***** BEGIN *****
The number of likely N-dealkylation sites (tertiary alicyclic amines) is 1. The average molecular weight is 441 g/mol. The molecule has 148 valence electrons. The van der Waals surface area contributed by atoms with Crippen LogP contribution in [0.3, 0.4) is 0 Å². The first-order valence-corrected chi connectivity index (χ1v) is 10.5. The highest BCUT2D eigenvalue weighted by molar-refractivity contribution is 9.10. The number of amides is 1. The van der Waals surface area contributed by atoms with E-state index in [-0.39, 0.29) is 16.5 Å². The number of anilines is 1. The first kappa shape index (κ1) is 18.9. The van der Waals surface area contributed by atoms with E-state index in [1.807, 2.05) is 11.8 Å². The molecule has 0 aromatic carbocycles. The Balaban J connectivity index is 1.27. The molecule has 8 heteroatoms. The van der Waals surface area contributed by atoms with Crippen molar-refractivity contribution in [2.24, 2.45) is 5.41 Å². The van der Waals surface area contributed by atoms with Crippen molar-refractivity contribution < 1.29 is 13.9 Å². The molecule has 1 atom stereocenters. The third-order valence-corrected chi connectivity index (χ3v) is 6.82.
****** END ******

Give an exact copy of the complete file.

The number of likely N-dealkylation sites (tertiary alicyclic amines) is 1. The average molecular weight is 441 g/mol. The molecule has 148 valence electrons. The van der Waals surface area contributed by atoms with Crippen LogP contribution in [0.3, 0.4) is 0 Å². The first-order valence-corrected chi connectivity index (χ1v) is 10.5. The highest BCUT2D eigenvalue weighted by molar-refractivity contribution is 9.10. The number of amides is 1. The van der Waals surface area contributed by atoms with E-state index in [-0.39, 0.29) is 16.5 Å². The number of anilines is 1. The first kappa shape index (κ1) is 18.9. The van der Waals surface area contributed by atoms with E-state index in [1.807, 2.05) is 11.8 Å². The molecule has 0 aromatic carbocycles. The Balaban J connectivity index is 1.27. The molecule has 8 heteroatoms. The van der Waals surface area contributed by atoms with Crippen molar-refractivity contribution in [2.24, 2.45) is 5.41 Å². The van der Waals surface area contributed by atoms with Crippen molar-refractivity contribution < 1.29 is 13.9 Å². The molecule has 1 atom stereocenters. The third-order valence-corrected chi connectivity index (χ3v) is 6.82.